America 1400AD is up first (the aforementioned Red Indian place - probably now a 'reserve' or a drive-in McDonalds perhaps). It's huge, probably the biggest world in the game. You're heap the little Red Indian and collecting (read 'finding') the sacred bundle is the goal. Dotted around are pick-ups which you slot in the inventory. The warp crystals allow you to beam to different parts of the reservation, firesticks are needed to blast rubble in order to open blocked entrances.
There is most certainly plenty of head-scratching even in the early parts of the game. You know you need certain implements but finding them is another matter. What Legends glaringly lacks is a save option of any kind. The aforementioned first world is huge and it takes a deal of time to complete. A password is given upon completion of a world, but you can spend a couple of hours in America, die and have to start the bloody lot again. Having to retrace steps for an hour and more is asking a darned lot.
Each of the worlds has guardians and sub games (America - worm bashing, England - duck shooting, Egypt - alien bashing and China - the Great Wall dash). In America you battle swooping eagles and bears, in Egypt, crumbling mummies while Medieval England harbours the giant Robo Knight - he, rather unfairly, carries machine guns. Oh, and there's a fire-breathing dragon to contend with. Once you've got the hang of controlling the little fellow, you can dodge most of the enemies that come your way. Often as not, they've got a set movement pattern so you can sit tight and await time and space then tinker on through.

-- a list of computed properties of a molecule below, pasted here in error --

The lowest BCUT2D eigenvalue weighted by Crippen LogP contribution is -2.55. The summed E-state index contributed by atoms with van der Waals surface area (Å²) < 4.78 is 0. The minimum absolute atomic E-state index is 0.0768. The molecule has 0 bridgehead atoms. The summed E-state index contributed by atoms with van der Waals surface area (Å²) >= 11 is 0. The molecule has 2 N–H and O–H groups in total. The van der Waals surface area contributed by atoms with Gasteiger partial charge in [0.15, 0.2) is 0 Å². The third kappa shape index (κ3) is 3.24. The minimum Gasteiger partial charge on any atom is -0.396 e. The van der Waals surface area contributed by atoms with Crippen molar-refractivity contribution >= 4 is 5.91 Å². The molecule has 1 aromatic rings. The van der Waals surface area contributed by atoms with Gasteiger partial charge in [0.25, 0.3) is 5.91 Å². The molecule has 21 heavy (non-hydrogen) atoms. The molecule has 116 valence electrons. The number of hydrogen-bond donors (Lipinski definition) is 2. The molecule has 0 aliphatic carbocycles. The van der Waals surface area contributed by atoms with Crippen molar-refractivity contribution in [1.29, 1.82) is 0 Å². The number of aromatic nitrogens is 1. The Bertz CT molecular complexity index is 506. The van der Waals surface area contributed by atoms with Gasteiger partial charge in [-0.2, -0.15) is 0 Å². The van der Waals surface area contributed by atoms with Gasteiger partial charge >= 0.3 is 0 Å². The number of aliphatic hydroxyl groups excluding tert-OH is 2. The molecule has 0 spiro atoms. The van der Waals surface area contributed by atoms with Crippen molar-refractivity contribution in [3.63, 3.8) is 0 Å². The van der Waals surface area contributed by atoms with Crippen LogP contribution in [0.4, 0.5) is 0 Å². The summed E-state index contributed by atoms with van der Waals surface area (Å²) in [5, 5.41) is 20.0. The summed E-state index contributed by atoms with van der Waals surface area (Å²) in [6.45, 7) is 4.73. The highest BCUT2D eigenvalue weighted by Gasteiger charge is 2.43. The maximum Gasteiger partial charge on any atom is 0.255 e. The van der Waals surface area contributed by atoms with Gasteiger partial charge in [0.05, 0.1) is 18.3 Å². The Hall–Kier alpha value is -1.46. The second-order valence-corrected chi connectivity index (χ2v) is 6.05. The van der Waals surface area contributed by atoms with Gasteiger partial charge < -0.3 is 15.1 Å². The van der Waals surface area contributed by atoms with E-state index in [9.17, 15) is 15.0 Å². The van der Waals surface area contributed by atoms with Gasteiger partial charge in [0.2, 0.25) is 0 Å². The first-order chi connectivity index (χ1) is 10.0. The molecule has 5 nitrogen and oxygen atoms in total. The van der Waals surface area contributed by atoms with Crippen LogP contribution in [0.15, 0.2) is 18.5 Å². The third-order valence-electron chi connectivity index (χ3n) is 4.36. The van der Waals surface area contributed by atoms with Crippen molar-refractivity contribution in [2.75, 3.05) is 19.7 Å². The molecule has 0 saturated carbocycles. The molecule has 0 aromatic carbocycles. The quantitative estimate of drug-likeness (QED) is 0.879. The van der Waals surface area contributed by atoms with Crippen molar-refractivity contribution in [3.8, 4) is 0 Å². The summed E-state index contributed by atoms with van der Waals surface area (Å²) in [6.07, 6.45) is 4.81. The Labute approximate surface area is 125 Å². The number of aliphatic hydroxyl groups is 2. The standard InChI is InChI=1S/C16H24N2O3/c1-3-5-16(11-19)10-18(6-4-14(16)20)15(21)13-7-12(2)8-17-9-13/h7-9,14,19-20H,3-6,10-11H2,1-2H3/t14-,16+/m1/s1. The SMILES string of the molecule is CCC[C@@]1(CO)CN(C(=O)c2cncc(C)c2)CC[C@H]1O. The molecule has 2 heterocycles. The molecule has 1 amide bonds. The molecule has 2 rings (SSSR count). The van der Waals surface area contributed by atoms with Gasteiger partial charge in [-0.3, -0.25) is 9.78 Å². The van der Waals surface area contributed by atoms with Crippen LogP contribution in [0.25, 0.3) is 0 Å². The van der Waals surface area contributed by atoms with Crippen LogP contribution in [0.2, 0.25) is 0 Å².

Legends is a quirky, enjoyable game. You can enjoy it even after scratching your forehead to the flesh. Because your enemies constantly regenerate you can always boost your health by killing them again and again. This is rather a pain at first but soon becomes a blessing. You know if you lose energy, a few easy killings will boost you back to maximum health.
Each world offers its own challenges and visual variety. In Egypt you come up against wandering mummies and Tutankhamens and bouncing and sharks. Anyway, in Medieval England witches hover the trees, soldiers hunt and occasionally you change from human to frog, which is rather a shock first time around. You won't get bored of the scenery. The only problem is that you'll struggle so much on the first, enormous stage and have to start it so many times (because you can't save your position) that the initial enthusiasm you worked up for Legends dies a death before any progression is made.
But there is no doubt that much time and energy has gone into producing Legends and it's gratifying that games like this are still appearing on the Amiga. The PC version was coded by Pete Harrap, a veteran of the industry. Although it looks a cutie, Legends is a horribly stubborn cookie, a game that requires patience, tenacity and puzzle-solving know-how. You won't regret downloading it.